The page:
# The Open Neighbourhood Definition of Continuous Maps on Topological Spaces

Recall from the Continuous Maps on Topological Spaces page that if $X$ and $Y$ are topological spaces then a function $f : X \to Y$ is said to be **Continuous** at a point $a \in X$ if there exists local bases $\mathcal B_a$ of $a$ and $\mathcal B_{f(a)}$ of $f(a)$ such that for every $B \in \mathcal B_{f(a)}$ there exists a $B' \in \mathcal B_a$ such that:

Furthermore, we said that $f$ is continuous on $X$ if $f$ is continuous at every point $a \in X$.

We will now look an alternative but similar definition of a map $f : X \to Y$ being continuous at a point $a \in X$.

Theorem 1: Let $X$ and $Y$ be topological spaces and let $f : X \to Y$. Then $f$ is continuous at $a \in X$ if and only if for every open neighbourhood $V$ of $f(a)$ there exists an open neighbourhood $U$ of $a$ such that $f(U) \subseteq V$. |

**Proof:**$\Rightarrow$ Let $f : X \to Y$ and suppose that $f$ is continuous at $a \in X$. Then there exists local bases $\mathcal B_a$ of $a$ and $\mathcal B_{f(a)}$ of $f(a)$ such that for all $B \in \mathcal B_{f(a)}$ there exists a $B' \in \mathcal B_a$ such that:

- Now let $V$ be any open neighbourhood of $f(a)$. Since $\mathcal B_{f(a)}$ is a local basis of $f(a)$ we have that by definition for every open neighbourhood $V$ of $f(a)$ that there exists $B \in \mathcal B_{f(a)}$ such that:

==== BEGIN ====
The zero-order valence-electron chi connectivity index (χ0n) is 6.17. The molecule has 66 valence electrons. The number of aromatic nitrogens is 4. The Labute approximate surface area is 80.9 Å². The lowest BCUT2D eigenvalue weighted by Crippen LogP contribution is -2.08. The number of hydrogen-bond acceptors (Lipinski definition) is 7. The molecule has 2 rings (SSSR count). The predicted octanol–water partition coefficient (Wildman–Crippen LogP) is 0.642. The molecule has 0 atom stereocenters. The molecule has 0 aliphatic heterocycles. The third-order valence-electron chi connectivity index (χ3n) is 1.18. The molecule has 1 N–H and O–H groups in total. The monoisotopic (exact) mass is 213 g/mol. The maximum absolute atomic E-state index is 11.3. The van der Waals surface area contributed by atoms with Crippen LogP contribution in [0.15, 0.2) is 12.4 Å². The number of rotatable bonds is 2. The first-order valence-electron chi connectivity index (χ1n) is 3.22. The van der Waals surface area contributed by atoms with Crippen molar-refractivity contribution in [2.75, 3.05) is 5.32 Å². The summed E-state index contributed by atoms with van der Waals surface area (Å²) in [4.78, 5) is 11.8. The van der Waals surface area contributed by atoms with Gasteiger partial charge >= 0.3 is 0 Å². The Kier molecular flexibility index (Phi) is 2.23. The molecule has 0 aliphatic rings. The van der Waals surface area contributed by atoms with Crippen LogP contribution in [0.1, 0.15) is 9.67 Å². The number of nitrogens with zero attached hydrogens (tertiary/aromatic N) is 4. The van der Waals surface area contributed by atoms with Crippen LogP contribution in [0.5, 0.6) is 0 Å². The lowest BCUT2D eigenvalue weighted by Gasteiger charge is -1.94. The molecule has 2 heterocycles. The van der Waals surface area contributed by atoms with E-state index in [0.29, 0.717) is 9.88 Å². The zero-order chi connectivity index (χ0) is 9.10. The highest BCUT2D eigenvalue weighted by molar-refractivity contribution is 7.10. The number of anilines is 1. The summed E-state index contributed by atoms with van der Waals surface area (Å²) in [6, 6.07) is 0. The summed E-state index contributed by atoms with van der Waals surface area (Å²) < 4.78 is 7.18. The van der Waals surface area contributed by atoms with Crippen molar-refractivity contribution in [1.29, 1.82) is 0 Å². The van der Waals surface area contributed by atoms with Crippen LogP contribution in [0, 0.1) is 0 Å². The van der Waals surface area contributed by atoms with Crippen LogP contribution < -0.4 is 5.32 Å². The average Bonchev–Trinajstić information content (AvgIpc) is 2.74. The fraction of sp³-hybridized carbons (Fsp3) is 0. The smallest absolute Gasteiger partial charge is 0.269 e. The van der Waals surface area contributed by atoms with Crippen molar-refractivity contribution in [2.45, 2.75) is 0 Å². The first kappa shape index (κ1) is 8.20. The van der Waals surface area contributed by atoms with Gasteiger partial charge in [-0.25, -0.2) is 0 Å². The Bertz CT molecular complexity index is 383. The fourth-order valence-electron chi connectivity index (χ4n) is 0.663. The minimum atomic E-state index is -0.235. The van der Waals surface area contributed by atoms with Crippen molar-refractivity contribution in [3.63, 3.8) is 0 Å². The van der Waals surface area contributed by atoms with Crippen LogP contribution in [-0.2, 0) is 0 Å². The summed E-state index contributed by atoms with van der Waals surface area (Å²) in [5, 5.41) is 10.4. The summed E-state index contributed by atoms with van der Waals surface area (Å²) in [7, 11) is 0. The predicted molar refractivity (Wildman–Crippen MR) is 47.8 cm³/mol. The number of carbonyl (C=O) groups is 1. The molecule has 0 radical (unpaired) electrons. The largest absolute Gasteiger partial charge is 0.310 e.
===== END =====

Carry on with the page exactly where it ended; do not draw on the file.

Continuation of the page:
- But $B$ itself is an open neighbourhood of $f(a)$, and so since $f$ is continuous we have that since $B \in \mathcal B_{f(a)}$ that there exists a $B' \in \mathcal B_a$ such that:

- But $B' \in \mathcal B_a$ is an open neighbourhood of $a$ $(*)$, so set $U = B'$. Therefore from $(*)$, $(**)$, and $(***)$ we have that:

- Hence, for every open neighbourhood $V$ of $f(a)$ there exists an open neighbourhood $U$ of $a$ such that $f(U) \subseteq V$.

- $\Leftarrow$ Suppose now that for every open neighbourhood $V$ of $f(a)$ there exists an open neighbourhood $U$ of $a$ such that $f(U) \subseteq V$.

- To show that $f$ is continuous we must show that there exists an local bases $\mathcal B_{f(a)}$ of $f(a)$ and $\mathcal B_a$ of $a$ such that for all $B \in \mathcal B_{f(a)}$ there exists a $B' \in \mathcal B_a$ such that $f(B') \subseteq B$.

- Consider the following (rather trivial) local bases of $a$ and $f(a)$:

- Then for every $V = B \in \mathcal B_{f(a)}$ (open neighbourhood of $f(a)$) we are given that there exists an open neighbourhood $U = B' \in \mathcal B_a$ such that:

- Therefore $f$ is continuous at $a$. $\blacksquare$

From Theorem 1 above, we see that then $f : X \to Y$ is continuous on all of $X$ if and only if for all $a \in X$ we have that for all open neighbourhoods $V$ of $f(a)$ there exists an open neighbourhood $U$ of $a$ such that $f(U) \subseteq V$.